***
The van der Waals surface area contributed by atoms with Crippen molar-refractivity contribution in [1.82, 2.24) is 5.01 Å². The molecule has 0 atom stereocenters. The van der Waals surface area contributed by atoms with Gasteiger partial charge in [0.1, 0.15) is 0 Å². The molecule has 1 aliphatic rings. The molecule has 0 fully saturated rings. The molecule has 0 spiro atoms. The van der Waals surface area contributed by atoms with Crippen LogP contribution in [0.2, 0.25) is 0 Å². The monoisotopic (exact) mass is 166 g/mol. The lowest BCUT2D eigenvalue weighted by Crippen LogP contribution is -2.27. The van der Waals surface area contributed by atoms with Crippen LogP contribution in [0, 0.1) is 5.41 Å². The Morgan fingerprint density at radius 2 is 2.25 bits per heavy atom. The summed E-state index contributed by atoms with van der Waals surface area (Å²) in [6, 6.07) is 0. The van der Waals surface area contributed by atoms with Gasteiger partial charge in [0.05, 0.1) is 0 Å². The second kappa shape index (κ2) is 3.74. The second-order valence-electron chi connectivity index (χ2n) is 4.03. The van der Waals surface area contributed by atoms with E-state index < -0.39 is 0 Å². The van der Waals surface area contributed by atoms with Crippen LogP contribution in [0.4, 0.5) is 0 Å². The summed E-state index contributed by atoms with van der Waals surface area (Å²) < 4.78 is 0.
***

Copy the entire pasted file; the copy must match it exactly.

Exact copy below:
The van der Waals surface area contributed by atoms with Crippen molar-refractivity contribution in [1.82, 2.24) is 5.01 Å². The molecule has 0 atom stereocenters. The van der Waals surface area contributed by atoms with Gasteiger partial charge in [0.1, 0.15) is 0 Å². The molecule has 1 aliphatic rings. The molecule has 0 fully saturated rings. The molecule has 0 spiro atoms. The van der Waals surface area contributed by atoms with Crippen LogP contribution in [0.2, 0.25) is 0 Å². The monoisotopic (exact) mass is 166 g/mol. The lowest BCUT2D eigenvalue weighted by Crippen LogP contribution is -2.27. The van der Waals surface area contributed by atoms with Crippen LogP contribution in [0, 0.1) is 5.41 Å². The Morgan fingerprint density at radius 2 is 2.25 bits per heavy atom. The summed E-state index contributed by atoms with van der Waals surface area (Å²) in [6, 6.07) is 0. The van der Waals surface area contributed by atoms with Gasteiger partial charge in [0.05, 0.1) is 0 Å². The second kappa shape index (κ2) is 3.74. The second-order valence-electron chi connectivity index (χ2n) is 4.03. The van der Waals surface area contributed by atoms with E-state index < -0.39 is 0 Å². The van der Waals surface area contributed by atoms with Crippen LogP contribution in [0.4, 0.5) is 0 Å². The summed E-state index contributed by atoms with van der Waals surface area (Å²) < 4.78 is 0.